What About Those Frames?

What are those splashes of intense color doing here, other than harshly intruding onto the clean, pristine surfaces and crisp architectural framing of Brunelleschi's Ospedale degli Innocenti in Florence?  Aren't these clean, crisp lines and surfaces the very elements we most celebrate in Brunelleschi's architecture?  And aren't they compromised by the animated frescoes we see here under these vaults?  

In reviewing these familiar images, however, we are compelled to notice where exactly those intrusive splashes of color are found: above doorways---thresholds---where they consistently fill up the whole field of the lunettes above them.    

Stepping back, we see, however, that the outer surfaces of the building are not much affected by the various contingencies within the colonnade. 

It is here that we might recall that much of the writing on this monument focuses on its proportions.  Indeed, these are strikingly straightforward, a simple composition in C Major, as it were. 

But is this proportional system what we actually see when we visit or view the Ospedale?  Certainly, to a degree, but demonstrably---not only.  What we see, more directly and insistently than its proportions, are the various relations between the pietra serena architectural elements.  It is true that these elements relentlessly frame spaces and surfaces, from the vaults beyond the colonnade to the walls above and behind it.   

Did Brunelleschi then anticipate that these surfaces and spaces throughout would remain neutral fields, empty and un-ornamented? 

The frescoes we see on the ospedale's walls and vaults quietly suggest, perhaps not.  

The most striking of the vividly colorful frescoes in the portico is found above the central entry.  It is  the work of Bernardino Poccetti (1548-1612), a notable Florentine painter, who painted them around 1600.

Poccetti's fresco, in its captivating charm, is immediately recognizable as indebted to Michelangelo's work at the Sistine Chapel, which, through its mesmerizing and comprehensive authority had already formed the artistic horizons of Poccetti's immediate artistic predecessors, the likes of Pontormo (1494 – 1557), Parmigianino (1503 – 1540) and Annibale Carracci (1560 – 1609).

As in the Sistine Chapel ceiling, we have here at the Ospedale a painted composition of sculptural and architectural and human figures, framing painted scenes.  These architectural figures, virtual doors and windows, while providing perches for virtual sculptures and human figures, offer glimpses into worlds beyond.

By way of the mediating art of fresco painting we have the intrinsically related arts of architecture and sculpture working all-together, and conjuring up a mesmerizing Threshold, a window onto a Transcendent World.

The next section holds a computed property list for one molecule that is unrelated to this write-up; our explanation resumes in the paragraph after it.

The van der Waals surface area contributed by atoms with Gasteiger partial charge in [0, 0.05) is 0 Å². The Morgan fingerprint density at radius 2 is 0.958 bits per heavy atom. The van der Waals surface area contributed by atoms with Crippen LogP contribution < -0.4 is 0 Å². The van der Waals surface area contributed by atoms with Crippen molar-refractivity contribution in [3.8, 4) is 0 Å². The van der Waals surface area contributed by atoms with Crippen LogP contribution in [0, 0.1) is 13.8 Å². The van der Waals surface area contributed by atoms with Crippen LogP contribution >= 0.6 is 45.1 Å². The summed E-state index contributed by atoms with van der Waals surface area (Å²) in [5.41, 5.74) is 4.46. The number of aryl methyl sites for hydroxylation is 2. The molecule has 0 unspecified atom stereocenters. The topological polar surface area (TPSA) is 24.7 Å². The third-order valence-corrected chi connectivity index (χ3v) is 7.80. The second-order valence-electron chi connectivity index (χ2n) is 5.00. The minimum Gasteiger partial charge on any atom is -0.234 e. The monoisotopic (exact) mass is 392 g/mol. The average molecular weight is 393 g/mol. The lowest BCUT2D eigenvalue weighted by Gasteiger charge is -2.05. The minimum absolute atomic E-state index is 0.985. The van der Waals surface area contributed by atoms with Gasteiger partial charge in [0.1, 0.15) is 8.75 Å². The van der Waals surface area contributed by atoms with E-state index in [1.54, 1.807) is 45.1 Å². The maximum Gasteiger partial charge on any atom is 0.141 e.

Is this, then, how Brunelleschi intended the framed fields of his architecture, here and elsewhere, to be filled? 

While he was certainly the most celebrated engineer builder of his time---witness his achievement at the Duomo---Brunelleschi was also celebrated in his time as a painter, the inventor of pictorially coherent perspective, a stage designer for festivals, a sculptor, considered equal to Ghiberti, a builder of fortifications, a hydraulic engineer, and an architect of many works, including his crowning achievement at the Duomo, the Lantern to his Dome.   

Looking beyond this painting, and discovering through recent careful scholarship that every one of Brunelleschi's architectural works, other that his very last, the Lantern, is significantly incomplete, we are compelled to re-consider the whole of his architecture in the light of what is demonstrably complete and whole.

Where Brunelleschi's artistic works are complete, they consistently integrate sculpture and painting with architecture.  Brunelleschi's one surviving painting, his Holy Trinity, in Florence's Santa Maria Novella, was a collaboration between himself and Masaccio (1401–1428) where Brunelleschi composed the whole and Masaccio contributed the figures.  This painting presents many of the familiar elements of Brunelleschi's architecture, both planar and volumetric.  Here, along with the human figures, the architectural elements work to frame a vaulted space filled with the Very Icon of the Transcendent.  Human and Divine figures and architectural elements are intimately related: cannot, in fact, be considered separately from one another.

From the evidence of a complete Brunelleschian work, then, we might imagine that the pietra serena elements at his Ospedale constitute not only frames, but also frames for figures and scenes, such as we see in Poccetti's fresco and in Brunelleschi's own Holy Trinity.  As in the Holy Trinity painting, these figured frames are also thresholds, portals into imagined, and transcendent realms.  

Thus, these painted idealized visions, of worlds beyond our everyday-own, present an architecture that is radically at odds with contemporary notions about the meaning and significance of Brunelleschi's architecture.  These contemporary notions anachronistically assert that his architecture was in some sense proto-modern, that its "clean lines" and "pure surfaces" were indicative of a "functional approach", much ahead of its time; or, as the foremost Brunelleschi authority, Howard Saalman put it, Mies van der Rohe "avant la lettre" (Filippo Brunelleschi: The Buildings, Penn State Press, 1993).  

It is highly unlikely that Brunelleschi's famous frame-works throughout his oeuvre were intended everywhere to be empty.  How he himself might have filled them is the subject of our next essay.

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